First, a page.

In the world of human rights, spotlighting war criminals to call the world’s attention to their crimes has proven to be highly effective for combating human rights abuses. The organization Human Rights Watch—which was founded with this aim in mind—learned long ago that even in regions where war criminals openly boast of their crimes in their local communities, when you publicize their actions for all the world to see, they suddenly behave very differently. Unfortunately, a crime has to be committed before this kind of action can be taken—which means by then, there are already victims. But on Wednesday, Google joined the United Nations, Harvard University, and an organization called Not on Our Watch (co-founded by George Clooney) to launch a project that will use satellites to monitor Sudan to prevent war crimes from happening in the first place.
The Satellite Sentinel Project will use satellites to capture images that the UN and the Harvard Humanitarian Initiative will study for evidence of state-sponsored violence, such as mass movements of people, village destruction, and other indications of violence. Currently, the satellite images take some two weeks to retrieve, but the project hopes to speed up that wait time to no more than 36 hours. The project was launched with the upcoming January 9 referendum, in which southern Sudan will likely vote to secede from northern Sudan. With less than two weeks until the momentous vote, many international observers are worried that the country is particularly vulnerable to renewed violence at this moment.
The images that the satellites capture will be made public immediately, the hope being that the government in Khartoum will be pressured to respect the people’s right to vote. Reports are already emerging, however, that the government is funding militia groups opposed to independence.
So what role is Google playing in this project? Google’s Map Maker technology will be combined with the satellite imagery and field reports to pinpoint the exact locations of violence in Sudan. Users can select from a regular map, a terrain map that shows the country’s mountainous regions, a hybrid map to show street names, or a Google Earth map.
"Passing over Sudan at any given time are perhaps a dozen commercial satellites that have high resolution images available for purchase. The cost barrier has been the key factor that has limited the effective use of satellite imagery analysis in the human rights field," said Jonathan Hutson of the Enough Project, an organization dedicated to preventing and eliminating genocide. "War criminals thrive in the dark. They behave differently when you shine a media spotlight on them, when you give them notice that satellite imagery can be quickly shared with the world. This is an open source public platform for waging peace and this transforms anti-war efforts from now on."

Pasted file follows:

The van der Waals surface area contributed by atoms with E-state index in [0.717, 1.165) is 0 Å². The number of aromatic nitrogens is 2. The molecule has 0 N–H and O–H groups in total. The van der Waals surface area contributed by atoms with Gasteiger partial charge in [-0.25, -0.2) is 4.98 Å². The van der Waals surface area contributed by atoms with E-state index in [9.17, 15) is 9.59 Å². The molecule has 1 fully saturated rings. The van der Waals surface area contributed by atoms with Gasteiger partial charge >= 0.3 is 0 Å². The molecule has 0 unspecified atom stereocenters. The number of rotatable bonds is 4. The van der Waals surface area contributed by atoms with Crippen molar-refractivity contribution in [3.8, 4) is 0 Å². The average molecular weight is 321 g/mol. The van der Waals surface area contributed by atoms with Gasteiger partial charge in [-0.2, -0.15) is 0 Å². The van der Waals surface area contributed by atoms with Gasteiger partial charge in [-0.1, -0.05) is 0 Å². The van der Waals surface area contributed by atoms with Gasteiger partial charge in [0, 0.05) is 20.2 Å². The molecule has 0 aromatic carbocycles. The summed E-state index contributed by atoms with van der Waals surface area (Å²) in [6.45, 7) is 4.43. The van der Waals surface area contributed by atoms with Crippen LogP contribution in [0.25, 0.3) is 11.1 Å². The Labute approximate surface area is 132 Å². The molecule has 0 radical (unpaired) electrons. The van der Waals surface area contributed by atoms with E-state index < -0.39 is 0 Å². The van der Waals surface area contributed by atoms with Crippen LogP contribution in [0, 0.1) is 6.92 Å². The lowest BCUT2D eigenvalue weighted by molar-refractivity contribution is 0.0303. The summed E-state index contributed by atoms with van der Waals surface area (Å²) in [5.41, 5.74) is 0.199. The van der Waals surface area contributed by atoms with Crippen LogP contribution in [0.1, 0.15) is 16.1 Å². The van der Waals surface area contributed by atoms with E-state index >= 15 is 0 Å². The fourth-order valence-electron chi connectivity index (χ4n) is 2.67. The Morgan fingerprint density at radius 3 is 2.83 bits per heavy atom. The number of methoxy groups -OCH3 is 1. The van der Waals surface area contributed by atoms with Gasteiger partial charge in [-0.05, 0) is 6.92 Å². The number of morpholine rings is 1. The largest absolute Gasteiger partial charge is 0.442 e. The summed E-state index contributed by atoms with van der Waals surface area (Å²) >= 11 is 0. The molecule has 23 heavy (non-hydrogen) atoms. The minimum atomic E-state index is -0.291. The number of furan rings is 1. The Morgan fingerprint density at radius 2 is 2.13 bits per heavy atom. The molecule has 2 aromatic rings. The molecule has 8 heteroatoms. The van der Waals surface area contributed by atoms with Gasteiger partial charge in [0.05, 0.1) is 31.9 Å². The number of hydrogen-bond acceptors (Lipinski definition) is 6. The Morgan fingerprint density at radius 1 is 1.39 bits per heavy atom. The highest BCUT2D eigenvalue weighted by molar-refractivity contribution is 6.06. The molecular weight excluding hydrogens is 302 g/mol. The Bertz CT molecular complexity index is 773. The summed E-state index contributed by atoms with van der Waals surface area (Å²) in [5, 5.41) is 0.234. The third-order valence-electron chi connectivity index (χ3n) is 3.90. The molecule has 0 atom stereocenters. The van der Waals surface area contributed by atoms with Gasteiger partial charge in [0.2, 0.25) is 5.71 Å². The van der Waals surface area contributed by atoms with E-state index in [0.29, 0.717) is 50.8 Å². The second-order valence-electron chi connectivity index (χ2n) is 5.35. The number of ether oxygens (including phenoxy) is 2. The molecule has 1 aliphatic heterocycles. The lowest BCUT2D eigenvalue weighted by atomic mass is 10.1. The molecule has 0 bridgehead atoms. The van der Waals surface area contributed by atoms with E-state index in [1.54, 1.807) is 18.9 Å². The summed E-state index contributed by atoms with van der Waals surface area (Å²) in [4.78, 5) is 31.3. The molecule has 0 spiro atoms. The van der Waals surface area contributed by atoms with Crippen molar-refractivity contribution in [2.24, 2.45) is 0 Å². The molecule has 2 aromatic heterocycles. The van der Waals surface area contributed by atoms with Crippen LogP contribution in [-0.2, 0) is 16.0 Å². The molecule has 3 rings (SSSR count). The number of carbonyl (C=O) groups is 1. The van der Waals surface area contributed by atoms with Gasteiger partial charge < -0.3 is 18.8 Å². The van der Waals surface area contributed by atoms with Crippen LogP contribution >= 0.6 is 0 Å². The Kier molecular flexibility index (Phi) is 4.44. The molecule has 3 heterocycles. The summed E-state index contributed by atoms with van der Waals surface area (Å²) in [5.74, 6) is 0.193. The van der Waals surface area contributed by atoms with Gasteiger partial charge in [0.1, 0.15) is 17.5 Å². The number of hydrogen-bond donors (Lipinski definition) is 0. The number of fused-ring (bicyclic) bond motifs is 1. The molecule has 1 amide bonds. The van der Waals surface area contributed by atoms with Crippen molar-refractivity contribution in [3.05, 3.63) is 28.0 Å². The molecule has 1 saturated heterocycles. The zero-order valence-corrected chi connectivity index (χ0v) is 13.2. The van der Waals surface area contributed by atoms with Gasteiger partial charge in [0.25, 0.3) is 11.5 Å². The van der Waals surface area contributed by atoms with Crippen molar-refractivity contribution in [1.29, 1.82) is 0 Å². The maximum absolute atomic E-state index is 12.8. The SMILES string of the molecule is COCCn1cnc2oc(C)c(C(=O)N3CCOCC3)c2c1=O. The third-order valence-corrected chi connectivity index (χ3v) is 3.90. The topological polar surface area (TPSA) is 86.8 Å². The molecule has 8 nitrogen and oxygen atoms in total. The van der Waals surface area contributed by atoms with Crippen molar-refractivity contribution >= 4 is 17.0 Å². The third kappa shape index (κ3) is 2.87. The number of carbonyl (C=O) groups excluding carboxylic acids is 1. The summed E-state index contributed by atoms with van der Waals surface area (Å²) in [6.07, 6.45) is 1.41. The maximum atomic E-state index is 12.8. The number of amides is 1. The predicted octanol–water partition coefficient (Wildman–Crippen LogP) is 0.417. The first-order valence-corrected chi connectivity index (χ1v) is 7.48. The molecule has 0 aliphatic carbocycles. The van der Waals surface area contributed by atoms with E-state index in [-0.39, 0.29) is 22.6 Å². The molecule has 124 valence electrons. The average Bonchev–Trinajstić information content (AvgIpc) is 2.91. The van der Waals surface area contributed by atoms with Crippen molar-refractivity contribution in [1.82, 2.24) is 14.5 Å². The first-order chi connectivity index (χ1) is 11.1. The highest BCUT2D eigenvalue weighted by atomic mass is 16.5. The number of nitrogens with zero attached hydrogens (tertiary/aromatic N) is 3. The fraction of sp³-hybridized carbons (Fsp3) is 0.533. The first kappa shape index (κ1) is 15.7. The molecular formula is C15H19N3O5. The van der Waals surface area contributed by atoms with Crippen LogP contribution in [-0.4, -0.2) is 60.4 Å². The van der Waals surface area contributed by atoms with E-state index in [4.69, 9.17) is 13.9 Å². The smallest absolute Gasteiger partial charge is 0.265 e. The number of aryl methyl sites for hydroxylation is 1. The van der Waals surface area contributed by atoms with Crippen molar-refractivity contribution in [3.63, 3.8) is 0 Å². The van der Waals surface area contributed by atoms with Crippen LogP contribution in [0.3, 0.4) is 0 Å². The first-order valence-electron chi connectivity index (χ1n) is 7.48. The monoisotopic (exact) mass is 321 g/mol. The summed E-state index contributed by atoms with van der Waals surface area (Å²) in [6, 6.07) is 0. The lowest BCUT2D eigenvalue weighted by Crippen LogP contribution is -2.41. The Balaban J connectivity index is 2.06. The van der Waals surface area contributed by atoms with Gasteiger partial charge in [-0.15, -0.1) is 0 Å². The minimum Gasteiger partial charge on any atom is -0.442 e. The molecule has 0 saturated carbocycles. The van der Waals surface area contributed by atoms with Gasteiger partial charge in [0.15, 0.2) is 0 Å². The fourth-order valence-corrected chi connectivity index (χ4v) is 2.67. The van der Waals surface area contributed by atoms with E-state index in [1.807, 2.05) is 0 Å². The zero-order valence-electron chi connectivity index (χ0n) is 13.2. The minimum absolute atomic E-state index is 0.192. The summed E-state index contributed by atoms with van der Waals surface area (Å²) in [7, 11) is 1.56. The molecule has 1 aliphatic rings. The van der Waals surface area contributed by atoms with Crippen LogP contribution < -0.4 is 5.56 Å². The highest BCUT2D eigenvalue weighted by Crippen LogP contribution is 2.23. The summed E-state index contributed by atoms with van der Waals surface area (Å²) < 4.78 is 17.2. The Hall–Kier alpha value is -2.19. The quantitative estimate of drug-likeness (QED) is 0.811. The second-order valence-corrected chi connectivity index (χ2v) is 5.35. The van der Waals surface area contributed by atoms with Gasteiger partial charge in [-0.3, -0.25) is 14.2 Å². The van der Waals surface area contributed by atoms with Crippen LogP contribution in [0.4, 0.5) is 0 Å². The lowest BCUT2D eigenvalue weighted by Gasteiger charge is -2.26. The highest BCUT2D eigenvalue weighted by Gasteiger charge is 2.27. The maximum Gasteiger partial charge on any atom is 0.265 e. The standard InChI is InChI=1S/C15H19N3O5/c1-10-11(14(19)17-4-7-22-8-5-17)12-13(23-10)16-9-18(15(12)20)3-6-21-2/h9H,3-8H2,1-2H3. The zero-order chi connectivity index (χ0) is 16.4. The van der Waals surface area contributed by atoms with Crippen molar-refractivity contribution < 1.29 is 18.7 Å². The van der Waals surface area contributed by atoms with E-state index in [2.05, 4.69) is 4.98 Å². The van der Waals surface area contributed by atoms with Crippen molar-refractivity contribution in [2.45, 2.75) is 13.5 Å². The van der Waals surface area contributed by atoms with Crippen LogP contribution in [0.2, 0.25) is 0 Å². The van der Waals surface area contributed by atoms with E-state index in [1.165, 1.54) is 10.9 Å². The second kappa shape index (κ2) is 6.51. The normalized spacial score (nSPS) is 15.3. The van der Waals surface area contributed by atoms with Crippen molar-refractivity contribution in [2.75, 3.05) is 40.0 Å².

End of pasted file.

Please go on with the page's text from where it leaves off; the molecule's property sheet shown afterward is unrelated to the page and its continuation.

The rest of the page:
The Satellite Sentinel Project was initiated by actor George Clooney, who co-founded the humanitarian assistance organization Not on Our Watch with Don Cheadle, Brad Pitt, Matt Damon, David Pressman, and Jerry Weintraub. In a message from George Clooney and John Prendergast, who leads the Enough Project, the two wrote on the Satellite Sentinel website: “We were late to Rwanda. We were late to the Congo. We were late to Darfur. There is no time to wait. With your support, we will swiftly call the world to witness and respond. We aim to provide an ever more effective early-warning system: better, faster visual evidence and on-the-ground reporting of human rights concerns to facilitate better, faster responses. This is why we have launched the Satellite Sentinel Project. There has never been a sustained effort to systematically monitor potential hot spots and threats to human security, in near real-time, with the aim of heading off humanitarian disaster and war crimes before they occur.”